By Tarik El-Bashir
Washington Post Staff Writer
Friday, December 16, 2005
EL SEGUNDO, Calif., Dec. 15 -- Washington Capitals General Manager George McPhee said there is "no chance" the team was looking to trade goaltender Olie Kolzig, and confirmed that injured left wing Jeff Friesen could be out a minimum of six more weeks after undergoing surgery last week.
Friesen, a veteran the Capitals acquired during training camp in the hopes he would be among their scoring leaders, has been out since Nov. 6 and has missed the past 15 games. The injury was originally thought to be a pulled groin muscle, but it turned out to be a sports hernia, which is a weakening of the abdominal wall. He is rehabilitating in the Washington area and probably won't return to the lineup until after the Olympic break in February.
"Unfortunately there have been a lot of injuries like that around the league this year," McPhee said during the first intermission of the Capitals' 3-2 victory over the Los Angeles Kings on Wednesday night. "A lot of teams have experienced it. Jeff's a good player. He probably could have scored 30 goals this season. We're happy to have him, just disappointed he got injured."
"He wants to be out there," McPhee added. "We've told him to take your time, do it right. And you'll play when you are ready."
Several teams, Vancouver in particular, are in the market for a No. 1 goaltender. The Canucks' Dan Cloutier tore a knee ligament and could miss the rest of the season, leading to speculation in Canada about who the team might seek to replace him. Kolzig's name has surfaced in several reports as a possible target.
Asked whether a Kolzig deal was in the works, McPhee said, "No chance."
McPhee's comment came one week after Kolzig said he was "optimistic" about finishing his career in Washington. Kolzig, 35, who has often been the Capitals' best player this season, is in the final year of a five-year contract that pays him $4.94 million this season.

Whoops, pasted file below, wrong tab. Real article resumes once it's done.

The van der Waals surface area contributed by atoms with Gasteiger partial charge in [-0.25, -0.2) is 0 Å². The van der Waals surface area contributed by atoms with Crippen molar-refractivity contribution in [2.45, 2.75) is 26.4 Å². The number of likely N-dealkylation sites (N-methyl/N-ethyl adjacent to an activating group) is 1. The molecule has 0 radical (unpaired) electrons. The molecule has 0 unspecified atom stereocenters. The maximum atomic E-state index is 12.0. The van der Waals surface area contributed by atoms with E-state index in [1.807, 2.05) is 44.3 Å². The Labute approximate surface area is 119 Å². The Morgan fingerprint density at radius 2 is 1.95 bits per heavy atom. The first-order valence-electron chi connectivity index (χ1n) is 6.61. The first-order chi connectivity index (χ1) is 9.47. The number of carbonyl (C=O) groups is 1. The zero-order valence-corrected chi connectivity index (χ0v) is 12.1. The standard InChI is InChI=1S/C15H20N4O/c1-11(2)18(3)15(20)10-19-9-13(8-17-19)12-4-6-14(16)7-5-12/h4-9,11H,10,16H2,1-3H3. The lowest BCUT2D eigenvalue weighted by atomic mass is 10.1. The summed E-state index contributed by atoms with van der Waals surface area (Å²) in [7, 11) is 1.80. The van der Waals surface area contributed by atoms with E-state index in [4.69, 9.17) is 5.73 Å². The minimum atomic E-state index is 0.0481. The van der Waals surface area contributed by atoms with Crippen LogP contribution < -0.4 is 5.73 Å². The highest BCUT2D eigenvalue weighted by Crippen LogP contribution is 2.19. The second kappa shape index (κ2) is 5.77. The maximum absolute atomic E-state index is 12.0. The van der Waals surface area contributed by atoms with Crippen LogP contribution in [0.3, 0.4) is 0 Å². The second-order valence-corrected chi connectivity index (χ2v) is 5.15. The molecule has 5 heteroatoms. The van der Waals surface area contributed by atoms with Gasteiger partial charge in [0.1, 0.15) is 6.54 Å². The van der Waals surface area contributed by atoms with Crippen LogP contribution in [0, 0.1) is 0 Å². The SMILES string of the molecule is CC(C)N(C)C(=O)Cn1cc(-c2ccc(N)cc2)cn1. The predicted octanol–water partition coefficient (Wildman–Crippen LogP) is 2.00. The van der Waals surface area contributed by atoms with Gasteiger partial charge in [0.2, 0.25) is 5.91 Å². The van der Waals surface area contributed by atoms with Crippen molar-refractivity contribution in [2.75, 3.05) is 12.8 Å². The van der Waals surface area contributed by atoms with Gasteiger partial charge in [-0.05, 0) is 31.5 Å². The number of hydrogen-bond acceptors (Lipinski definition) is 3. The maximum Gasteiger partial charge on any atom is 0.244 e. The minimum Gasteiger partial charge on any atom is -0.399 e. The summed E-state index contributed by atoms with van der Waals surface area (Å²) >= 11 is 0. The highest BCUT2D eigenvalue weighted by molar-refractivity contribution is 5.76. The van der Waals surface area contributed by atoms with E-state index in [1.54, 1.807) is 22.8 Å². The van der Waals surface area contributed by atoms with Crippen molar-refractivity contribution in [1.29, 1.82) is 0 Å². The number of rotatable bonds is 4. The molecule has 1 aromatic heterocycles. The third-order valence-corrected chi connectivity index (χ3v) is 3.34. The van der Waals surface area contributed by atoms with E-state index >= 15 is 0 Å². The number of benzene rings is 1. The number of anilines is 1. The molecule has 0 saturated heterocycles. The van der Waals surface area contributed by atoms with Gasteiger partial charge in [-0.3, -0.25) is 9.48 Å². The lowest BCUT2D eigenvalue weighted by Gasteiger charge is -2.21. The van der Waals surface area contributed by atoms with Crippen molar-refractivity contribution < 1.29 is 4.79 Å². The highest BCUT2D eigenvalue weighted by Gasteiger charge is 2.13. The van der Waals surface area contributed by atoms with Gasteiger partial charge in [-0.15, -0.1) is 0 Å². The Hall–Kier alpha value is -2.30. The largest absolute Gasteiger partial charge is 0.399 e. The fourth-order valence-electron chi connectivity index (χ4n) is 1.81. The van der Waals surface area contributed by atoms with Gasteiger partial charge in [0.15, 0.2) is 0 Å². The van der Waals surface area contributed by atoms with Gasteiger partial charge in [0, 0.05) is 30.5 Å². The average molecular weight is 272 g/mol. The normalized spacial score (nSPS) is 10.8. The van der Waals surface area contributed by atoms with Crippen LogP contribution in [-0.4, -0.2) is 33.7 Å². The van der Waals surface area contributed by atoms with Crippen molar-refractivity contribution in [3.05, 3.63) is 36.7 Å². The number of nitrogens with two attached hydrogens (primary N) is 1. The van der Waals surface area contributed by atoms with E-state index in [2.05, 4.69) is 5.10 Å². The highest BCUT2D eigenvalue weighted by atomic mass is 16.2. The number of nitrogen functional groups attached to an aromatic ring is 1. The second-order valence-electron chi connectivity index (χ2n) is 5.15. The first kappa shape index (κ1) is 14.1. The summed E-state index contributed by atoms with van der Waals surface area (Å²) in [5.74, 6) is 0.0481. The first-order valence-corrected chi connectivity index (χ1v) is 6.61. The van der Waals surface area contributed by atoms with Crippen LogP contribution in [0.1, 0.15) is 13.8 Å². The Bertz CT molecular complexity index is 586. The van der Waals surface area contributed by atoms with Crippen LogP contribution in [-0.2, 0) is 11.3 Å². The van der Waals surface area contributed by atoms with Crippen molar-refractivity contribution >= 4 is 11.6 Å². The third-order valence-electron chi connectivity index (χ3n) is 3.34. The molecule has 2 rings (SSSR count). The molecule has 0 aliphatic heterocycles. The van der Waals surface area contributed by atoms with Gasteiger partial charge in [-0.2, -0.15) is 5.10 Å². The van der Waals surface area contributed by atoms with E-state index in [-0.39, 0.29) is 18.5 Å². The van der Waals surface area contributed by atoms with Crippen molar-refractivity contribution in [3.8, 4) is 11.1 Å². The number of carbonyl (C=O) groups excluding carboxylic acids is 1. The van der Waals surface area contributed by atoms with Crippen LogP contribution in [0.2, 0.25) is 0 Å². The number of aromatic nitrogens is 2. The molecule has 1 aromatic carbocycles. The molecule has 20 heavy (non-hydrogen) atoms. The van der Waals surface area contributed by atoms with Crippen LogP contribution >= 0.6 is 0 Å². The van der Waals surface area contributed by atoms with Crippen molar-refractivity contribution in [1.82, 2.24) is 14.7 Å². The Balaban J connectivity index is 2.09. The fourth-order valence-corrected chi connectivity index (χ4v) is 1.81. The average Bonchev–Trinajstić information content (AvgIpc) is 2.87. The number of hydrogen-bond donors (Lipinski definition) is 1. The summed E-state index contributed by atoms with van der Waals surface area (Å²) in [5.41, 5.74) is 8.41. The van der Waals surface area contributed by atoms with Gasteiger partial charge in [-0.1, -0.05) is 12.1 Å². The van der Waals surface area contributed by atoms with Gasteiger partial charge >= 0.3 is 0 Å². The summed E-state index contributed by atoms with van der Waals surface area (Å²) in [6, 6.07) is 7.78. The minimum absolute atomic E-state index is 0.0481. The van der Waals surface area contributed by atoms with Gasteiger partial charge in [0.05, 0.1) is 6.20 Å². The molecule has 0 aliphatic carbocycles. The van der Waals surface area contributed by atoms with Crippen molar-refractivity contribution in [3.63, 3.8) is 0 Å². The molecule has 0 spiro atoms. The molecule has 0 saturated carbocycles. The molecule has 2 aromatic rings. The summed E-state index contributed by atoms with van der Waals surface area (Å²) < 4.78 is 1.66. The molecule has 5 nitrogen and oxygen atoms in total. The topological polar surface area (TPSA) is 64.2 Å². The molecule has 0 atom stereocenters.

Kolzig's 24 saves were key in the Capitals' victory over the Kings, their third road win of the season and second in nine games. Checking line center Brian Sutherby scored the tying goal midway through the third period and defenseman Jamie Heward scored the game-winner on the power play with 63 seconds remaining. Washington's two power-play goals against the Kings marked the first time in nearly six weeks the special teams unit tallied more than one in a game. McPhee acknowledged the team is looking to add more skill players.
"We're looking to improve the team any way we can, hopefully that's through our organization," McPhee said. "But if there's something else we can add that makes sense we'll do it. It has to be the right talent, the right person, the right character at the right price. If a good player is available, we'll be involved."
McPhee spoke optimistically about the Capitals' attendance at MCI Center. The team's average of 12,803 tickets distributed per game ranks last in the league. McPhee said he hopes recent crowds -- the team announced an attendance figure of 15,812 for the game against the New York Rangers game on Dec. 3 and a sellout of 18,277 against Detroit last Friday -- are an indication of an upward trend.
"Historically, we've drawn much better once we get into January when football is over and people are focusing on hockey," McPhee said. "We like some of the crowds we've drawn recently. As we improve, we expect the crowds to improve."